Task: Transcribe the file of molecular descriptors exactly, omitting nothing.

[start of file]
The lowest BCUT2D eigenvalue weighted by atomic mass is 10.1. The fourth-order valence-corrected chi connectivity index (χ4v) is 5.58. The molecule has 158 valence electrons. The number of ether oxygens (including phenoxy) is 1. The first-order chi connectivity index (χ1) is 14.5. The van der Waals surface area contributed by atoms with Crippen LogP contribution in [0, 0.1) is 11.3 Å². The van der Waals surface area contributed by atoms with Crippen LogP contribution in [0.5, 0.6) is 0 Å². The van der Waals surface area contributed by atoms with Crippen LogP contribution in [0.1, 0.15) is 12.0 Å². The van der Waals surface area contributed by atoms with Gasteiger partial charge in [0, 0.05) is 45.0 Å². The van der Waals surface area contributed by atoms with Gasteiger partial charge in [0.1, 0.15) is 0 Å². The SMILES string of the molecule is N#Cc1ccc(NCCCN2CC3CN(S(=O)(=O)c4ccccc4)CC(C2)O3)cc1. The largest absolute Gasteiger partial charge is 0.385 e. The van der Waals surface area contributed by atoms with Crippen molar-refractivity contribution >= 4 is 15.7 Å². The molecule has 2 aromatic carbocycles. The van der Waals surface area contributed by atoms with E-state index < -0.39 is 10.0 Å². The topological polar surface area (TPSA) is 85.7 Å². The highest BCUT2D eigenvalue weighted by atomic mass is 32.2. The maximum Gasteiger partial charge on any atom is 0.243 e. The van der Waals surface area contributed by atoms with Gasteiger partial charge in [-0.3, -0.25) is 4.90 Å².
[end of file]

The lowest BCUT2D eigenvalue weighted by atomic mass is 10.1. The fourth-order valence-corrected chi connectivity index (χ4v) is 5.58. The molecule has 158 valence electrons. The number of ether oxygens (including phenoxy) is 1. The first-order chi connectivity index (χ1) is 14.5. The van der Waals surface area contributed by atoms with Crippen LogP contribution in [0, 0.1) is 11.3 Å². The van der Waals surface area contributed by atoms with Crippen LogP contribution in [0.5, 0.6) is 0 Å². The van der Waals surface area contributed by atoms with Crippen LogP contribution in [0.1, 0.15) is 12.0 Å². The van der Waals surface area contributed by atoms with Gasteiger partial charge in [0, 0.05) is 45.0 Å². The van der Waals surface area contributed by atoms with Gasteiger partial charge in [0.1, 0.15) is 0 Å². The SMILES string of the molecule is N#Cc1ccc(NCCCN2CC3CN(S(=O)(=O)c4ccccc4)CC(C2)O3)cc1. The largest absolute Gasteiger partial charge is 0.385 e. The van der Waals surface area contributed by atoms with Crippen molar-refractivity contribution >= 4 is 15.7 Å². The molecule has 2 aromatic carbocycles. The van der Waals surface area contributed by atoms with E-state index < -0.39 is 10.0 Å². The topological polar surface area (TPSA) is 85.7 Å². The highest BCUT2D eigenvalue weighted by atomic mass is 32.2. The maximum Gasteiger partial charge on any atom is 0.243 e. The van der Waals surface area contributed by atoms with Gasteiger partial charge in [-0.3, -0.25) is 4.90 Å².